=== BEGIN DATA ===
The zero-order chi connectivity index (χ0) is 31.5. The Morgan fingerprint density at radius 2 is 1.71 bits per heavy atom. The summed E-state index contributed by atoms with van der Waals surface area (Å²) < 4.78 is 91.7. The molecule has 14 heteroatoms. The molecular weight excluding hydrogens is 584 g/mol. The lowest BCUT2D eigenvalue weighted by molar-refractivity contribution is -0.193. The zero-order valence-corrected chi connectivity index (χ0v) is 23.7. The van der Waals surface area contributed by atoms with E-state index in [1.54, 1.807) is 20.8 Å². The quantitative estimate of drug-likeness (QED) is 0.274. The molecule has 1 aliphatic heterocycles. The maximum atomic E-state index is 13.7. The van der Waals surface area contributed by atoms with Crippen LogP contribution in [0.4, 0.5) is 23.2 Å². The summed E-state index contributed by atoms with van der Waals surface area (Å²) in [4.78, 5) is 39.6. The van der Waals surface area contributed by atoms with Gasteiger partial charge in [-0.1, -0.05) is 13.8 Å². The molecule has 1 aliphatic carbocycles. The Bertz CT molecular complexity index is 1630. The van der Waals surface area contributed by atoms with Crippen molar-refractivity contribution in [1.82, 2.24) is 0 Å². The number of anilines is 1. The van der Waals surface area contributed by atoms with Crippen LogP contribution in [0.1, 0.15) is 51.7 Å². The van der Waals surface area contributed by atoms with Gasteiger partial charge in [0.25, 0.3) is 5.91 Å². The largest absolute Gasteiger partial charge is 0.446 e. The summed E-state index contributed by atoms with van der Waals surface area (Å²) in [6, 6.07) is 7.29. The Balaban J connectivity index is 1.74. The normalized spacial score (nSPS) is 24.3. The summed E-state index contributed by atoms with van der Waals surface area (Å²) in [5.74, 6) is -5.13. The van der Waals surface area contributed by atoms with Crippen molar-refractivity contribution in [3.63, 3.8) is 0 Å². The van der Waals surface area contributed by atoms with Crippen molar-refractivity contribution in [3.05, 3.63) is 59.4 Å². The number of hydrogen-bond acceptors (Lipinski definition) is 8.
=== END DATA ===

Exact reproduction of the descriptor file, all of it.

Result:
The zero-order chi connectivity index (χ0) is 31.5. The Morgan fingerprint density at radius 2 is 1.71 bits per heavy atom. The summed E-state index contributed by atoms with van der Waals surface area (Å²) < 4.78 is 91.7. The molecule has 14 heteroatoms. The molecular weight excluding hydrogens is 584 g/mol. The lowest BCUT2D eigenvalue weighted by molar-refractivity contribution is -0.193. The zero-order valence-corrected chi connectivity index (χ0v) is 23.7. The van der Waals surface area contributed by atoms with E-state index in [1.54, 1.807) is 20.8 Å². The quantitative estimate of drug-likeness (QED) is 0.274. The molecule has 1 aliphatic heterocycles. The maximum atomic E-state index is 13.7. The van der Waals surface area contributed by atoms with Crippen LogP contribution in [0.4, 0.5) is 23.2 Å². The summed E-state index contributed by atoms with van der Waals surface area (Å²) in [4.78, 5) is 39.6. The van der Waals surface area contributed by atoms with Gasteiger partial charge in [-0.1, -0.05) is 13.8 Å². The molecule has 1 aliphatic carbocycles. The Bertz CT molecular complexity index is 1630. The van der Waals surface area contributed by atoms with Crippen molar-refractivity contribution in [1.82, 2.24) is 0 Å². The number of anilines is 1. The van der Waals surface area contributed by atoms with Crippen LogP contribution in [0.1, 0.15) is 51.7 Å². The van der Waals surface area contributed by atoms with Gasteiger partial charge in [0.25, 0.3) is 5.91 Å². The largest absolute Gasteiger partial charge is 0.446 e. The summed E-state index contributed by atoms with van der Waals surface area (Å²) in [6, 6.07) is 7.29. The Balaban J connectivity index is 1.74. The normalized spacial score (nSPS) is 24.3. The summed E-state index contributed by atoms with van der Waals surface area (Å²) in [5.74, 6) is -5.13. The van der Waals surface area contributed by atoms with Crippen molar-refractivity contribution in [3.63, 3.8) is 0 Å². The van der Waals surface area contributed by atoms with Crippen molar-refractivity contribution in [3.05, 3.63) is 59.4 Å². The number of hydrogen-bond acceptors (Lipinski definition) is 8.